RR 117-122

Dying Patient Kept Alive

Is a doctor in duty bound to continue making efforts to keep a patient alive even if the patient is dying and in great pain, or has arrived at the stage of utter help lessness in bodily functions? The question is asked with regard to Jewish law or the ethics implied in Jewish law. (From Dr. Regina Stolz Greenebaum, Pittsburgh, Pennsylvania)

The question does not ask whether it is permitted to put to death a patient who is suffering, that is, euthanasia. As for euthanasia, it is clear that this is forbidden by Jewish law. We have no right to take life, except in the case where one person is pursuing another to destroy him. In that case the pursuer may be stopped, even at the risk of destroying his life. It is on this basis of stopping a “destroyer” or an “attacker” that Jewish law requires that if a child is being born and it becomes evident that its birth will kill the mother, the child must be destroyed in order that he does not kill the mother (Shulchan Aruch, Choshen Mishpot 425 : 2). The child is looked upon as “a pursuer, a murderer,” and his life may be taken for that reason. But other than in such a case (and of course after legal conviction of a criminal), no human life may be taken. Even when a person is dying, one may not purposely take the pillow from under his head, or make any extra disturbance, in order to hasten his death (Shulchan Aruch, Yore Deah 339). In other words, the act of killing a patient, for whatever motive, is absolutely forbidden.

This is mentioned merely for the sake of completeness. You do not ask whether it is permitted to kill a patient (euthanasia). You ask only whether Jewish law or its implied ethics require that a doctor keep any patient alive by force when the patient is manifestly dying and is in pain or has lost all control of bodily functions.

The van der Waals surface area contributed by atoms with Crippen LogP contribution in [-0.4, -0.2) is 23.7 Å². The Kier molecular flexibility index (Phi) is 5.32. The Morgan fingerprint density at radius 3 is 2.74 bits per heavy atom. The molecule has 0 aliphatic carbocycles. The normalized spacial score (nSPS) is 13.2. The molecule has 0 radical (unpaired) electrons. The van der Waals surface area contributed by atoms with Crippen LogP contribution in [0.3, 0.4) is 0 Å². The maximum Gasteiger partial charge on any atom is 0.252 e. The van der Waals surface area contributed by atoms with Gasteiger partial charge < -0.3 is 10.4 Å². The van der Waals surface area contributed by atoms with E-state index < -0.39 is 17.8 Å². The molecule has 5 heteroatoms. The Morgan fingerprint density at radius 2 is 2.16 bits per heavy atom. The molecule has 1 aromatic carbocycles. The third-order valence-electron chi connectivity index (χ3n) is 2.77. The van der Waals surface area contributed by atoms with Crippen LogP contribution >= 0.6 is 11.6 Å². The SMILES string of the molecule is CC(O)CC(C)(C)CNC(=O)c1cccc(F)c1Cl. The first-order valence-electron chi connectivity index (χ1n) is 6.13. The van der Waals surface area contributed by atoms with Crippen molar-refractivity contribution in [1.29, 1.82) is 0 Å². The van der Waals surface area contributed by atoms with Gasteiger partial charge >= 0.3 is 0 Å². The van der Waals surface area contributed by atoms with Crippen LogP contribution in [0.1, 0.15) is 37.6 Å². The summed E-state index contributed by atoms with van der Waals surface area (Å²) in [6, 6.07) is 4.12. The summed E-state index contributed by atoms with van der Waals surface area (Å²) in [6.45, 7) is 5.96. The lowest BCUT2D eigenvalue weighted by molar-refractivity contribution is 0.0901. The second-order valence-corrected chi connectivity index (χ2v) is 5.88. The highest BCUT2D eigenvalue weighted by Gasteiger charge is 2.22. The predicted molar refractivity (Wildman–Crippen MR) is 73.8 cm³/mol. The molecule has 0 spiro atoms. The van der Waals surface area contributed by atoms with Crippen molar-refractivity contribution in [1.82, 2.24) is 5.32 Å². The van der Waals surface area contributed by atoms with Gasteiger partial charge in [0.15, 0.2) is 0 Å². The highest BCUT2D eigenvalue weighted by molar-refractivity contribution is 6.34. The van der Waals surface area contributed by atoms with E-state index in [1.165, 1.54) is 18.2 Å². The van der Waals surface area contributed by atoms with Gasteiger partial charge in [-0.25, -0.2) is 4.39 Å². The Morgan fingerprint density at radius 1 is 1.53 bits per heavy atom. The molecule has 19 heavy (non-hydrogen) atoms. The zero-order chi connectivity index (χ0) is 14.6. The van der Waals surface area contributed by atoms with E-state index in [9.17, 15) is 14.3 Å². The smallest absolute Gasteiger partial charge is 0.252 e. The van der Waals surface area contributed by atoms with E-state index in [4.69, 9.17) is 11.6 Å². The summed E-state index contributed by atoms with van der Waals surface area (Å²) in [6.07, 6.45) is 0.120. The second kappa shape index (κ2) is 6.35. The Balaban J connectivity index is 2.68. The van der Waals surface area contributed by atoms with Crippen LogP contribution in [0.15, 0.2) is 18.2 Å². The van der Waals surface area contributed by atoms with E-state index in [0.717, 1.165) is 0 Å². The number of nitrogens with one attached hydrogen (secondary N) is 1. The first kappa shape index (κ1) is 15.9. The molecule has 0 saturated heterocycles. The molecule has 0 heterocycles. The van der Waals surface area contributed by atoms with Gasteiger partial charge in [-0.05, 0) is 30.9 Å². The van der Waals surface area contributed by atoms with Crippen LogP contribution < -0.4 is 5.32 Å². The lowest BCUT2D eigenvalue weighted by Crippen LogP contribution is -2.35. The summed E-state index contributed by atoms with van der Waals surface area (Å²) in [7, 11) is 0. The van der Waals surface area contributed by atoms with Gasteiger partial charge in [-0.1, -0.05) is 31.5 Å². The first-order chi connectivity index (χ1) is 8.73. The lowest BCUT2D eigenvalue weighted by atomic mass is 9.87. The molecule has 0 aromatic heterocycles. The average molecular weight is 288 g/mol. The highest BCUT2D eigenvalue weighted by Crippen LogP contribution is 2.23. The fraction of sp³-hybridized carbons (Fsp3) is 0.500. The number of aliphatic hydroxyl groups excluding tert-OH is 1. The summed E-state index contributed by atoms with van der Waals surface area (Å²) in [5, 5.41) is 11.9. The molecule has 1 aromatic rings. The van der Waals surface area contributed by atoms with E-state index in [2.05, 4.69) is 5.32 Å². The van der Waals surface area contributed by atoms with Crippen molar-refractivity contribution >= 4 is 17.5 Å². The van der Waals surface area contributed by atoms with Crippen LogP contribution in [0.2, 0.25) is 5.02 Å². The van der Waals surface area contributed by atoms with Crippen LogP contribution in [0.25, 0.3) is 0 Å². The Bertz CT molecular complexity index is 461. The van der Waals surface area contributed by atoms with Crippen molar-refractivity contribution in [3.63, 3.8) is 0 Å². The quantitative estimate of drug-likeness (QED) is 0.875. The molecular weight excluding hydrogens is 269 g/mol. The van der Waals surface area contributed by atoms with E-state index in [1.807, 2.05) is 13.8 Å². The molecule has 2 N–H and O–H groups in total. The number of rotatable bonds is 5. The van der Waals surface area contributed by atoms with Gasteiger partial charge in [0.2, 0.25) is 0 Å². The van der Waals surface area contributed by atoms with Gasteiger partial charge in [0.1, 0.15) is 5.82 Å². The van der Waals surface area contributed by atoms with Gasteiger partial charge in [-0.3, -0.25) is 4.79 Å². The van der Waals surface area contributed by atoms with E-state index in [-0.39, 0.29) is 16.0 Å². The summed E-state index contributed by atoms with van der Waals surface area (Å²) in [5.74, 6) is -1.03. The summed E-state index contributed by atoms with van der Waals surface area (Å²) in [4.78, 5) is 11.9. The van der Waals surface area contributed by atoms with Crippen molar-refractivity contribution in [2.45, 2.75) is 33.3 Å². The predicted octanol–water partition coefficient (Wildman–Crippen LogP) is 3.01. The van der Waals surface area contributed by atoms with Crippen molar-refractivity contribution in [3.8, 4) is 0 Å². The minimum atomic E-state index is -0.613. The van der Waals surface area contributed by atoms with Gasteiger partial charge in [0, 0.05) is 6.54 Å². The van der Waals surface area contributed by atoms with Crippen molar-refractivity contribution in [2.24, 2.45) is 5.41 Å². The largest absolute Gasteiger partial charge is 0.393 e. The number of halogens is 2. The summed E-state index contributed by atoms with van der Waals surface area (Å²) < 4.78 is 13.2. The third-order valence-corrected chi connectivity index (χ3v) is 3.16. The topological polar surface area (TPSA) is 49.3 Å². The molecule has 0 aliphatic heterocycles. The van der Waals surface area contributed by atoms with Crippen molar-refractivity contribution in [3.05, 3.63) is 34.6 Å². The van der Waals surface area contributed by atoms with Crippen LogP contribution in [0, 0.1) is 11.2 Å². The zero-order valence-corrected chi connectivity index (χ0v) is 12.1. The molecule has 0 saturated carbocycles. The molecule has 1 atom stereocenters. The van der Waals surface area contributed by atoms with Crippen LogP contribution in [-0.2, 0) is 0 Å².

In answer to this question it must be said that although there may not be in the Jewish legal literature any direct and positive guidance to the physician on this matter, there is, however, a strongly implied guidance in the attitude toward prayers for the dying. From the point of view of the Jewish legal tradition, both medicine and prayer are efficacious modes of healing. A physician is considered an authorized emissary of God and prayer is also an effective therapeutic agent (b. Berachoth 60a). Your question as to whether a doctor is in duty bound to keep alive a dying, suffering patient is discussed in relation to the healing power of prayer, namely, whether we are in duty bound to use the power of prayer to keep a miserable and dying patient alive.

On this form of the question we have some direct statements. The Talmud (b. Ketuboth 104a) discusses the dying day of the great Rabbi Judah the Prince, author of the Mishnah. We are told that the rabbis gathered in ceaseless prayer to keep him alive, but his servant-maid (who, by the way, was honored as a learned woman in the Talmud), seeing how hopeless was his case and how much he suffered, prayed that he be given the privilege of death. When the rabbis insisted on praying that he be kept alive a little longer, she threw down from the roof a huge earthen jar in order to disturb them and stop their prayers so that Rabbi Judah might peacefully die. The Talmud quotes this action of this learned woman with evident approval.

In fact, this incident is quoted with approval by one of the great Spanish-Jewish scholars in about the year 1200. Rabbenu Nissim Gerondi comments on the passage in Nedarim (40a, top). The passage discusses the duty of visiting the sick and praying for their recovery. Rabbenu Nissim says that there are times when a man should ask God’s mercy for a sick person that he may die, as, for example, when the sick person is in agony and it is impossible for him to recover. He quotes as justification the story of the servant-maid of Rabbi Judah.